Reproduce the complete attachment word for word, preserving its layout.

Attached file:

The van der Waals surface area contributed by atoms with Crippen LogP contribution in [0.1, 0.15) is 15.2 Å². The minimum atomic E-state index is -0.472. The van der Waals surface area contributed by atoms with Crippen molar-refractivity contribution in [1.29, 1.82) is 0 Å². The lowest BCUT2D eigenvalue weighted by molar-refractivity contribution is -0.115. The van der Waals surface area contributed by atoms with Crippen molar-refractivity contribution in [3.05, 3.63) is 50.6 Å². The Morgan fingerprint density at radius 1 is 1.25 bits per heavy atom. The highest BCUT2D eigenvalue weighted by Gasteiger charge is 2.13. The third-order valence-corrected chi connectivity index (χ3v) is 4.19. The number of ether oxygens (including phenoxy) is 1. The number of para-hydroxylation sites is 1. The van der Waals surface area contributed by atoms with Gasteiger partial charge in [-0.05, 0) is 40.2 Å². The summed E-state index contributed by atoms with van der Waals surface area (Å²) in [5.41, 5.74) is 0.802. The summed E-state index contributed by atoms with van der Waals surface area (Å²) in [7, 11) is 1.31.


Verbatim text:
The van der Waals surface area contributed by atoms with Crippen LogP contribution in [0.1, 0.15) is 15.2 Å². The minimum atomic E-state index is -0.472. The van der Waals surface area contributed by atoms with Crippen molar-refractivity contribution in [1.29, 1.82) is 0 Å². The lowest BCUT2D eigenvalue weighted by molar-refractivity contribution is -0.115. The van der Waals surface area contributed by atoms with Crippen molar-refractivity contribution in [3.05, 3.63) is 50.6 Å². The Morgan fingerprint density at radius 1 is 1.25 bits per heavy atom. The highest BCUT2D eigenvalue weighted by Gasteiger charge is 2.13. The third-order valence-corrected chi connectivity index (χ3v) is 4.19. The number of ether oxygens (including phenoxy) is 1. The number of para-hydroxylation sites is 1. The van der Waals surface area contributed by atoms with Gasteiger partial charge in [-0.05, 0) is 40.2 Å². The summed E-state index contributed by atoms with van der Waals surface area (Å²) in [5.41, 5.74) is 0.802. The summed E-state index contributed by atoms with van der Waals surface area (Å²) in [7, 11) is 1.31.